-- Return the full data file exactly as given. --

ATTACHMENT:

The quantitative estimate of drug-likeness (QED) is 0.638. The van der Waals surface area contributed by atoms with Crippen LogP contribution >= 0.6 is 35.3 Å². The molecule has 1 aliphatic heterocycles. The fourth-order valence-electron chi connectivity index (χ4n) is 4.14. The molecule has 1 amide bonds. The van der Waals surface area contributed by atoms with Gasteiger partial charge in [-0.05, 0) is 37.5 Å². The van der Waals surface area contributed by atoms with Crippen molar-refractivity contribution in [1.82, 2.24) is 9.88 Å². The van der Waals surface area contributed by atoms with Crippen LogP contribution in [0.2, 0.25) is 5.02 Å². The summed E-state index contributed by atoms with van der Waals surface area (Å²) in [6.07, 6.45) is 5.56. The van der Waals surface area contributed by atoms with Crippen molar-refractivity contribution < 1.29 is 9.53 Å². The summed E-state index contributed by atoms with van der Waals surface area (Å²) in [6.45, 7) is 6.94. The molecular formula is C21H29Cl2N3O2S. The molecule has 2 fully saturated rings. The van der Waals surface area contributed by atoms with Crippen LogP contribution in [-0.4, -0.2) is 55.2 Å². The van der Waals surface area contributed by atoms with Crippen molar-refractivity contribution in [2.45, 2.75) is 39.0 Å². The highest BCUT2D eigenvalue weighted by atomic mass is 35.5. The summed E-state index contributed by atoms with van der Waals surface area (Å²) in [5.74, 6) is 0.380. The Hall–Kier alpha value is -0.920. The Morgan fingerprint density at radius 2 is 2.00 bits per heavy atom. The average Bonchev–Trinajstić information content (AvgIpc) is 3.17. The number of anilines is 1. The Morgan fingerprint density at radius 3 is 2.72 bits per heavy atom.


The quantitative estimate of drug-likeness (QED) is 0.638. The van der Waals surface area contributed by atoms with Crippen LogP contribution >= 0.6 is 35.3 Å². The molecule has 1 aliphatic heterocycles. The fourth-order valence-electron chi connectivity index (χ4n) is 4.14. The molecule has 1 amide bonds. The van der Waals surface area contributed by atoms with Gasteiger partial charge in [-0.05, 0) is 37.5 Å². The van der Waals surface area contributed by atoms with Crippen molar-refractivity contribution in [1.82, 2.24) is 9.88 Å². The van der Waals surface area contributed by atoms with Crippen LogP contribution in [0.2, 0.25) is 5.02 Å². The summed E-state index contributed by atoms with van der Waals surface area (Å²) in [6.07, 6.45) is 5.56. The van der Waals surface area contributed by atoms with Crippen molar-refractivity contribution < 1.29 is 9.53 Å². The summed E-state index contributed by atoms with van der Waals surface area (Å²) in [6.45, 7) is 6.94. The molecular formula is C21H29Cl2N3O2S. The molecule has 2 fully saturated rings. The van der Waals surface area contributed by atoms with Crippen LogP contribution in [-0.4, -0.2) is 55.2 Å². The van der Waals surface area contributed by atoms with Crippen molar-refractivity contribution in [2.45, 2.75) is 39.0 Å². The highest BCUT2D eigenvalue weighted by atomic mass is 35.5. The summed E-state index contributed by atoms with van der Waals surface area (Å²) in [5.74, 6) is 0.380. The Hall–Kier alpha value is -0.920. The Morgan fingerprint density at radius 2 is 2.00 bits per heavy atom. The average Bonchev–Trinajstić information content (AvgIpc) is 3.17. The number of anilines is 1. The Morgan fingerprint density at radius 3 is 2.72 bits per heavy atom.